With the exception of four years of rule by Napoléon (1809–1813), when, along with Croatia, it was a part of the Illyrian Provinces, Slovenia was a part of the Austrian Hapsburg Empire, from 1335 to 1918.
These non-Slavic influences are reflected in the Slovene language, which is written in the Latin alphabet, while most Slavic languages use the Cyrillic alphabet.
The variety of dialects is also a result of the shared borders with four different nations.
During the Protestant Reformation and the Catholic Counter-Reformation, Slovenia's language, which had been considered a peasant language compared to the more prestigious German, was used by political and religious factions as an instrument of propaganda.
Although initially a political tool, Slovene eventually gained a new level of prestige and provided a linguistic identity that helped shape Slovenia's national identity. Two important national symbols are the linden tree and the chamois, a European antelope, both of which are abundant throughout the country.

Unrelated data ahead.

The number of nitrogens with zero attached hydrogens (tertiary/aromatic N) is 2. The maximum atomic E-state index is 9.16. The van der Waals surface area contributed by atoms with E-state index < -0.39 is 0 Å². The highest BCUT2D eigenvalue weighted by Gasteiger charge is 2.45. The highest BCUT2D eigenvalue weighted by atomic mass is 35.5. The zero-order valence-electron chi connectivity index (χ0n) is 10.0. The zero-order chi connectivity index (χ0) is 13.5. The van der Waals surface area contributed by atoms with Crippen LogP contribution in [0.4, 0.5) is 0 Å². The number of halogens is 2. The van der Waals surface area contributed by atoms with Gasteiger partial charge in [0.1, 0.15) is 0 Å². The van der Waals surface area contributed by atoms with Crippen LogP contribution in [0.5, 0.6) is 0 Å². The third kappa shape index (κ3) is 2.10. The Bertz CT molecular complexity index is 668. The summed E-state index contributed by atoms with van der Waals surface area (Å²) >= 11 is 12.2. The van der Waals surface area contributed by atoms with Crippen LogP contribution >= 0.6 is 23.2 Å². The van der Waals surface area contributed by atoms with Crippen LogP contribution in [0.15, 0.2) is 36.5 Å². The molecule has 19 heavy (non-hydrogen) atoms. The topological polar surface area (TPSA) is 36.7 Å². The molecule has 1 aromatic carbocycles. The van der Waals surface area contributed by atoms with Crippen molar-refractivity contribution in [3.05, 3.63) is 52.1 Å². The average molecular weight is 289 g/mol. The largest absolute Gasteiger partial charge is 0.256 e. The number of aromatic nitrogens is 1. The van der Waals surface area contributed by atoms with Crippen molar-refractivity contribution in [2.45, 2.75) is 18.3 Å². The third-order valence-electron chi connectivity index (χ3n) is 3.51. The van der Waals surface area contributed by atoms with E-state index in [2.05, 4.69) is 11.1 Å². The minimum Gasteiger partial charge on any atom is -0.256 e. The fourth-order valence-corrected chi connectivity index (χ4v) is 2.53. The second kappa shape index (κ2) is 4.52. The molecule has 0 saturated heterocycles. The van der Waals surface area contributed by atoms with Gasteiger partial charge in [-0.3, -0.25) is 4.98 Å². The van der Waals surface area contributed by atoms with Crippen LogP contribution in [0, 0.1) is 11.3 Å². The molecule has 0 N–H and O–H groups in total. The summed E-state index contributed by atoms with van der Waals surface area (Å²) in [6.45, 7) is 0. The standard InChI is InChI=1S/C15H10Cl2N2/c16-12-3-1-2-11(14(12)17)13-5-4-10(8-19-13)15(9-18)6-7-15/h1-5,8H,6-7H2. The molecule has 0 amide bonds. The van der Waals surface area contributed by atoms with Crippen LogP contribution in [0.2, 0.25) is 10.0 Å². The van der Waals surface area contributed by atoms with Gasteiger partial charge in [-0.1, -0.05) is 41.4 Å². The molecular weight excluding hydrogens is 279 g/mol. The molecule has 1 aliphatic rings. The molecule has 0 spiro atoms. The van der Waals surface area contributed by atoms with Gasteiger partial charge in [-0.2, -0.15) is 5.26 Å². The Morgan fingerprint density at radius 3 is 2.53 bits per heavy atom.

The local Slovene government resisted and in September 1989, the General Assembly of the Yugoslav Republic of Slovenia adopted an amendment to its constitution asserting the right of Slovenia to secede from Yugoslavia.
On 25 June 1991, the Republic of Slovenia declared its independence.
Nevertheless, the majority of the country is hilly to mountainous with about ninety percent of its land at least 650 feet (200 meters) above sea level.
Slightly smaller than the state of New Jersey, Slovenia is approximately 7,906 square miles (20,273 square kilometers) in area.
There are other minority groups, most of whom immigrated, for economic reasons, from other regions of the former Yugoslavia after World War II. Slovenia is situated in southeastern Europe on the Balkan Peninsula and is bordered by Austria to the north, Hungary to the northeast, Croatia to the south and southeast, and Italy and the Adriatic Sea to the west.